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More season ending stuff.

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And hard out there for a foreign film.Two more wrap-ups, both excellent, from those crazy kids over at LA Weekly:

Scott Foundas writes an immensely satisfying compare-contrast between "Hustle & Flow"‘s hype and subsequent mediocre box office turnout, and "March of the Penguins"‘ lack of hype and subsequent surprising box office success. Both of the films premiered at Sundance, "Penguins" rather quietly, "Hustle" famously being acquired in the biggest deal in the festival’s history. "Penguins" has gone on to be the sleeper hit of the summer, while "Hustle" has about broken even, and has petered out of theaters.

Our "Hustle & Flow" schadenfreude aside (Foundas is right there with us: "And if you happen (as I do) to find ‘Hustle & Flow’ a callow and loathsome minstrel show of a movie, that pleasure is doubled."), it’s been an oddly satisfying summer that way. There’s nothing quite like seeing millions of marketing dollars gone to waste while films seemingly picked at random went on to great success.

David Ehrenstein, meanwhile, has a look at the increasingly tough market of foreign films. It’s frustrating to read — for many theaters and distributors, it’s not worth it to book small foreign films anymore. Ryan Werner of Wellspring:

"[T]he climate with exhibitors is that there are so many films opening that unless you can guarantee you’re going to get major coverage from The New York Times and the L.A. Times, it’s really hard to get a film to run for more than one week."

For small distributors, DVD sales have become the focus, and the limited theatrical releases they pull are really just a way to get publicity about a film in preparation for the DVD. But most interesting of all is Ehrenstein’s chat with Dave Kehr, the New York Times’ video/DVD reviewer.

Kehr…is becoming arguably more important than his counterparts, A.O. Scott and Manohla Dargis, who review the week’s new theatrical releases.

"Most foreign films close a week after they open," says Kehr, "even with Manohla plugging away at the readers about ‘Head-On’ and ‘Tropical Malady.’ Both Manohla and Tony see it as their mandate to push the art films they love, and they’ve both found it a sobering experience that their love doesn’t make any difference. The power of New York Times film critics to influence filmgoers is practically nonexistent at this point.

We’d argue that even if crowds fail to turn out at the cinemas on the basis of a great review, it’s still that review in a consumer’s mind when they seek out a DVD, but still — gah!

+ Hustle & Toboggan (LA Weekly)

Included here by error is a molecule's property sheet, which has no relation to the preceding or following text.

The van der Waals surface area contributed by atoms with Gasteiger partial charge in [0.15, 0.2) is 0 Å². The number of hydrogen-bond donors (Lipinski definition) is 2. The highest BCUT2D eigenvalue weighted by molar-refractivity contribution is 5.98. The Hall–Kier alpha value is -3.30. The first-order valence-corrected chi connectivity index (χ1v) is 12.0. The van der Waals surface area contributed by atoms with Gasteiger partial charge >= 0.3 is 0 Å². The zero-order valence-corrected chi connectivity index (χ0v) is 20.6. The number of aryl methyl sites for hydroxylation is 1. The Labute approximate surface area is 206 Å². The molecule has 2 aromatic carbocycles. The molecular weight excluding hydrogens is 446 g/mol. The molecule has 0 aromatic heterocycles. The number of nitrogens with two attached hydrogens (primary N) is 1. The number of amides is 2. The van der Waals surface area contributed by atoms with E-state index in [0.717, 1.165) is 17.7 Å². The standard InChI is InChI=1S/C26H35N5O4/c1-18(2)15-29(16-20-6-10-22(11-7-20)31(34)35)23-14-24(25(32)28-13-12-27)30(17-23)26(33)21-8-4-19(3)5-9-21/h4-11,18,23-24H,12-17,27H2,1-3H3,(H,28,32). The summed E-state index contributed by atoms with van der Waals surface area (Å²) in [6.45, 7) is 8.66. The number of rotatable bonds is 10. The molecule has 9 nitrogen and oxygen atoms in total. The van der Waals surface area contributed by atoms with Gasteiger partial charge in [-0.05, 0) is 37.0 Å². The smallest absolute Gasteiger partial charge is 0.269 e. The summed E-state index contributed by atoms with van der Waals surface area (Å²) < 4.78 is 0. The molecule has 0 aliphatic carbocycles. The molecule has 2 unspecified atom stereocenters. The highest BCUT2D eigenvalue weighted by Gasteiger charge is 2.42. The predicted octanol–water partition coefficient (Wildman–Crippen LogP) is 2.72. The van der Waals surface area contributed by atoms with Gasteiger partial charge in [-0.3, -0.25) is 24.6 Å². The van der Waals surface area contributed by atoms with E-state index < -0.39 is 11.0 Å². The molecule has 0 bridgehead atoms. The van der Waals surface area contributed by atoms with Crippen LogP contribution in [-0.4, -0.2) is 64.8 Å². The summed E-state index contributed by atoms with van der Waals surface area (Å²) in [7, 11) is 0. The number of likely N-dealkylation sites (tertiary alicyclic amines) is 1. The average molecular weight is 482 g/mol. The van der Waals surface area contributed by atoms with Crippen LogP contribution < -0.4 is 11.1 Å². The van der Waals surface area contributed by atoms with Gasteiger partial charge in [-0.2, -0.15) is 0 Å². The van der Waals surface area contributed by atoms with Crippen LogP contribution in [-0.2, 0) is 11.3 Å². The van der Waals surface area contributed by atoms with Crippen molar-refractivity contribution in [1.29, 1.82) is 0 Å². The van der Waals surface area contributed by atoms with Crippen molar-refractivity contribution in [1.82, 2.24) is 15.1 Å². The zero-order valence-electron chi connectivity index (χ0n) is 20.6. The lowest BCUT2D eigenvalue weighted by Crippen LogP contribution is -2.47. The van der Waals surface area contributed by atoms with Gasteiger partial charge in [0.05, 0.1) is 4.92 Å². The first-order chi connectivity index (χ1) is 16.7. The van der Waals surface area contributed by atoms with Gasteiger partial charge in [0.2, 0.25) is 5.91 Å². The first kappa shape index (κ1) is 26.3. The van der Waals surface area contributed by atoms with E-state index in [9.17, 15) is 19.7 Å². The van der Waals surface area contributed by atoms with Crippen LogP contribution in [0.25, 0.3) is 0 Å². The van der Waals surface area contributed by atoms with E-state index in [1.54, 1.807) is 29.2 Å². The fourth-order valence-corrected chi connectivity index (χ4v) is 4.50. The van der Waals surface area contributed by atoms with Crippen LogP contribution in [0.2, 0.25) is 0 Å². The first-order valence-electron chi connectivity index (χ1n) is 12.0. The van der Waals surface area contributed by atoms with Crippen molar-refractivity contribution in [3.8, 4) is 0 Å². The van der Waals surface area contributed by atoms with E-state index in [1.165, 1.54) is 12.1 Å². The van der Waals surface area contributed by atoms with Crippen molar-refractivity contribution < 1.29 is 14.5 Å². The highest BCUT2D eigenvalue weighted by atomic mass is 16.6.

+ Foreign Affairs (LA Weekly)

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The Best Of The Last

Portlandia Goes Out With A Bang

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The end is near. In mere days Portlandia wraps up its final season, and oh what a season it’s been. Lucky for you, you can watch the entire season right now right here and on the IFC app, including this free episode courtesy of Subaru.

But now, let’s take a moment to look back at some of the new classics Fred and Carrie have so thoughtfully bestowed upon us. (We’ll be looking back through tear-blurred eyes, but you do you.)

Couples Dinner

It’s not that being single sucks, it’s that you suck if you’re single.

Cancel it!

A sketch for anyone who has cancelled more appointments than they’ve kept. Which is everyone.

Forgotten America

This one’s a “Serial” killer…everything both right and wrong about true crime podcasts.

Wedding Planners

The only bad wedding is a boring wedding.

Disaster Hut

It’s only the end of the world if your doomsday kit doesn’t include rosé.

Catch up on Portlandia’s final episodes on demand and at

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Your Portlandia Personality Test

The New Portlandia Webseries Is Going Your Way

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Carrie and Fred understand that although we have so much in common, we’re each so beautifully unique and different. To help us navigate those differences, Portlandia has found an easy and honest way to embrace our special selves in the form of a progressive new traffic system: a specific lane for every kind of driver. It’s all in honor of the show’s 8th and final season, and it’s all presented by Subaru.

Ready to find out who you really are? Match your personality to a lane and hop on the expressway to self-understanding.

Lane 10: Trucks Piled With Junk

Your junk is falling out of your trunk. Shake a tail light, people — this lane is for you.

Lane 33: Twins

You’re like a Gemini, but waaaay more pedestrian. Maybe you and a friend just wear the same outfits a lot. Who cares, it’s just twinning enough to make you feel special.

Lane 27: Broken Windows

Bad luck follows you around and everyone knows it. Your proverbial seat is always damp from proverbial rain. Is this the universe telling you to swallow your pride? Yes.

Lane 69: Filthy Cars

You’re all about convenience. Getting your car washed while you drive is a no-brainer.

Lane 43: Newly Divorced Singles

It’s been a while since you’ve driven alone, and you don’t know the rules of the road anymore. What’s too fast? What’s too slow? Are you sending the right signals? Don’t worry, the breakdown lane is nearby if you need it.

Still can’t find a lane to match your personality? Check out all the videos here. And see the final season of Portlandia this spring on IFC.

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Last-Minute Holiday Gift Guide

Hits from the '80s are on repeat all Christmas Eve and Day on IFC.

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GIFs via Giphy, Photos via The Everett Collection

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